Inaugural LSE-NUS Public Lecture hosted by FASS

Pro-Director of the LSE, Professor Stuart Corbridge delivers the LSE-NUS Public Lecture
Pro-Director of the LSE, Professor Stuart Corbridge delivers the LSE-NUS Public Lecture

The inaugural London School of Economics (LSE)- NUS Public Lecture was hosted by FASS on March 25th with Professor Stuart Corbridge, Pro-Director of the LSE, delivering his lecture on ‘Good and Bad Inequalities: Or, When and Why Did India Take Off and Who Has Benefitted?’

Prof Corbridge is a specialist in development studies with a particular focus on the eastern states of India. In this ‘broad brush-strokes’ lecture he connected the remarkable overall growth story of India with the persistently high levels of poverty and inequality experienced, in particular, in many east Indian states. Various theoretical models for India’s growth were explored with a theory of ‘elite revolt’ emerging as the most satisfactory explanation. This concept suggests that the deep drivers of growth were due to a sustained series of initiatives at the government and state level which encouraged the elite business community (and later markets) to both abide by and circumvent the law (such as through bribery) to create conditions ripe for growth. These conditions allowed some reform to take place, but mostly within the realm of elite politics. These are the ‘good inequalities’ of the lecture title.

The ‘bad inequalities’ are more structured along class, ethnicity, gender, and caste and are the barriers towards equitable growth. These inequalities mean South Asia suffers from an elasticity of poverty that is not as efficient related to GDP growth as other global regions for lifting the poor out of poverty. The changes made at the federal (state) level have largely benefitted the western richer states exacerbating a form of ‘provincial Darwinism’ whereby the eastern states suffer little investment or economic growth. However, the domain of mass national-level politics, regarding agriculture, governance and power remains unreformed and this is where India’s future prospects for growth lie.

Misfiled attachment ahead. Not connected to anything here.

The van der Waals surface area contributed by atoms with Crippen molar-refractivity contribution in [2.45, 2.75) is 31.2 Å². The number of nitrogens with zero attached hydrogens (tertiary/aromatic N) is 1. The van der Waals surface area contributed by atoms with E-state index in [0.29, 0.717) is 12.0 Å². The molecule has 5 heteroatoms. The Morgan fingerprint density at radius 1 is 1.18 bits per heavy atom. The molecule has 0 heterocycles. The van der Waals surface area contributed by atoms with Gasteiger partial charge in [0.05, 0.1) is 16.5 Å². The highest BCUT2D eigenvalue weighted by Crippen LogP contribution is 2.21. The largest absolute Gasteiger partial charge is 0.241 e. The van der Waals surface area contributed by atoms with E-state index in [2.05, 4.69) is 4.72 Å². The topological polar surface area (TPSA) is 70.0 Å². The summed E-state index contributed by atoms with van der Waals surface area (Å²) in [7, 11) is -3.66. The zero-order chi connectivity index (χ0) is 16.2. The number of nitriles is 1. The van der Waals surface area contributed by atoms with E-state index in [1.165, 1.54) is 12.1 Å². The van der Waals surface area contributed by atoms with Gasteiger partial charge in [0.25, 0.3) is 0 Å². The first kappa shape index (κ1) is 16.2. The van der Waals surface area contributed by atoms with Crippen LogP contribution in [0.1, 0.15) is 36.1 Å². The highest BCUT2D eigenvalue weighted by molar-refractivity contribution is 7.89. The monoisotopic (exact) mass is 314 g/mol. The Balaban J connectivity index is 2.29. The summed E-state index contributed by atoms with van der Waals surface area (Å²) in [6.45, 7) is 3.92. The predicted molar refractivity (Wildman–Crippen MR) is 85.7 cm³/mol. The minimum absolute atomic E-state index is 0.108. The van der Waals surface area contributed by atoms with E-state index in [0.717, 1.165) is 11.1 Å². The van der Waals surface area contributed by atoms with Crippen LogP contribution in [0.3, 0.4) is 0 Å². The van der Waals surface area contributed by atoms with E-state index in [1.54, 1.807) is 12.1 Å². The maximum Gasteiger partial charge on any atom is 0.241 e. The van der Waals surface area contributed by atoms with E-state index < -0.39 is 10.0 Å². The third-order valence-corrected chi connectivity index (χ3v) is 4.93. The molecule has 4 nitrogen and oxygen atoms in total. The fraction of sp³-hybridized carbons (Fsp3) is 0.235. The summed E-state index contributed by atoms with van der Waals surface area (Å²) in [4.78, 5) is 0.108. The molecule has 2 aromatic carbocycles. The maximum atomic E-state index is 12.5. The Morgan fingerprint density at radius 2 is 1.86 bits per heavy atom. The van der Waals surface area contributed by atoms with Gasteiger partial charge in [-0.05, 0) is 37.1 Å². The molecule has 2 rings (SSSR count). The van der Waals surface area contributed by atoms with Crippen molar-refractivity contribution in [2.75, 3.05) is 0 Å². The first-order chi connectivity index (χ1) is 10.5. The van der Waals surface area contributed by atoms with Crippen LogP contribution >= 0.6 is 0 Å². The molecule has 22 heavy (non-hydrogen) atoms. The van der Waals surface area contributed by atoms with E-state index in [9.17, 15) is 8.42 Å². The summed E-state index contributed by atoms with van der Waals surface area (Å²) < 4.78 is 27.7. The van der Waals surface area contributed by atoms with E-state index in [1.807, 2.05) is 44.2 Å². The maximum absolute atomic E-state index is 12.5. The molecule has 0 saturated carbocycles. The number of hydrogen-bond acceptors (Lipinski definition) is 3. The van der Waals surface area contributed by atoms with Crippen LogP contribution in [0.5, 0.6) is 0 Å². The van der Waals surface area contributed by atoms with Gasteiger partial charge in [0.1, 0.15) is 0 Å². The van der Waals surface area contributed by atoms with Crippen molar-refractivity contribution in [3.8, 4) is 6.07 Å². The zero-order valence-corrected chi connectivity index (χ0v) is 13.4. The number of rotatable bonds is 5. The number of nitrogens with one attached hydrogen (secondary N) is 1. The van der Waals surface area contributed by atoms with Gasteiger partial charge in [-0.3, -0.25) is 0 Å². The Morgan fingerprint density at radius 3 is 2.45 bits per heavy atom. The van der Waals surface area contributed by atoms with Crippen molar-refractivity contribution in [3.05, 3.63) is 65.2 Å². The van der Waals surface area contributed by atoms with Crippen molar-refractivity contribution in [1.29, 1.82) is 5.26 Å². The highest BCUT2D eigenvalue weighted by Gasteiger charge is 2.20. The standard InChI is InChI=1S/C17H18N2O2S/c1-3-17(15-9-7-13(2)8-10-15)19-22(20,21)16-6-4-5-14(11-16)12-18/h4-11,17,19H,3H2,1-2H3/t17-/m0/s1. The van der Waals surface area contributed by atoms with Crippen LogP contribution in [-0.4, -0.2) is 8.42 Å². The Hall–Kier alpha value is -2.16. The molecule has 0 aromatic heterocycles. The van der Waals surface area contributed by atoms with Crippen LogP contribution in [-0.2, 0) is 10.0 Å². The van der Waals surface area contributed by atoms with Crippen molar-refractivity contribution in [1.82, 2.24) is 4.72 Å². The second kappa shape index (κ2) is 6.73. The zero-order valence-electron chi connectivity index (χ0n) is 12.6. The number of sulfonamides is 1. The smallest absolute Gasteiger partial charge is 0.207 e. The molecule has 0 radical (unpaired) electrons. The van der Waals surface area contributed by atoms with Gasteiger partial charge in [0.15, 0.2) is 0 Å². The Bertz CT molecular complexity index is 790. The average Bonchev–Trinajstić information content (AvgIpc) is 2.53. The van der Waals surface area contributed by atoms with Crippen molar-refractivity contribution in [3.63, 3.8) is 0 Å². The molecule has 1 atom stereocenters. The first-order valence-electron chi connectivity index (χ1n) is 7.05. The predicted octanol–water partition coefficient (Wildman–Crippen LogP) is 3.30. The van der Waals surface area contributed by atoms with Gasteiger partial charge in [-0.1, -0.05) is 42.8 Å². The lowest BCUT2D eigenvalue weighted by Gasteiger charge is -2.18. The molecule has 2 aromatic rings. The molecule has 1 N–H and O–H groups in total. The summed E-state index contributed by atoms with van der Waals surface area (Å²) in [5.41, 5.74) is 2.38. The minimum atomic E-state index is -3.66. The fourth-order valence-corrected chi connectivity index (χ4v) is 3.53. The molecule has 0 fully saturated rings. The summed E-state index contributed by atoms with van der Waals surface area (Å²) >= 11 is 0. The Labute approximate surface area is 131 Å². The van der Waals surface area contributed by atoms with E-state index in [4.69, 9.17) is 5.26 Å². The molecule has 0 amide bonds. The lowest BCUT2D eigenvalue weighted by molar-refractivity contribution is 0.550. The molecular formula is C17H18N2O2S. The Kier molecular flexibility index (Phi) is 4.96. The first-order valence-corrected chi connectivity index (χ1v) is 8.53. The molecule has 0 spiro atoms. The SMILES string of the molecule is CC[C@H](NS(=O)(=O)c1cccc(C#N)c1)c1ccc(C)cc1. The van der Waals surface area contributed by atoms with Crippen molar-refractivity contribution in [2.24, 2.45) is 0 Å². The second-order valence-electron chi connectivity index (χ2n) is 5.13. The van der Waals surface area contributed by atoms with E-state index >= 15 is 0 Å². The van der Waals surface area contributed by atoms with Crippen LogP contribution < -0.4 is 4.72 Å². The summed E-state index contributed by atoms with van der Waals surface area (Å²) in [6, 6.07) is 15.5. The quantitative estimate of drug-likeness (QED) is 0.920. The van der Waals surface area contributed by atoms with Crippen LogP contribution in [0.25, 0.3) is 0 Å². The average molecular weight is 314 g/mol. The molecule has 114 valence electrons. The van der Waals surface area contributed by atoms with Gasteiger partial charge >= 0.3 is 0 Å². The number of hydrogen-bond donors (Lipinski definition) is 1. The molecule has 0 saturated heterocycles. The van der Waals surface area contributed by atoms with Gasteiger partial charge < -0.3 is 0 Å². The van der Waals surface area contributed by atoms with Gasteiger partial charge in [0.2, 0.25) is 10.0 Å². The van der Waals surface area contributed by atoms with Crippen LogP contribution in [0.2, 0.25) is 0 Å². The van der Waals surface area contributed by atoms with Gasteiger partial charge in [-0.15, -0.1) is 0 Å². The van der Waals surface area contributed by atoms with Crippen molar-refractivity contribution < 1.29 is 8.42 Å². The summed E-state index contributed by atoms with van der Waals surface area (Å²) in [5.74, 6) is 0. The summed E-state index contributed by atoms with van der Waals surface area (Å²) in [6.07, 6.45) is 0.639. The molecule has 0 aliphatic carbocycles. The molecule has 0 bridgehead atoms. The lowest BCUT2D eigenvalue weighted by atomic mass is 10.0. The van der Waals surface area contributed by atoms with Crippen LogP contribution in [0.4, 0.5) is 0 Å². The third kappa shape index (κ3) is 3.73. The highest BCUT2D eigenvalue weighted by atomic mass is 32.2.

In conclusion, Prof Corbridge professed himself generally optimistic for continuing growth in India but also predicted continuing difficulties in negotiating political reform and even violent political struggles due to the pro-Maoist presence in the many eastern states which suffer from the undersupply of public goods and an endemic political vacuum.

Prof Corbridge’s lecture was part of his broader mission to strengthen ties between the LSE and NUS.

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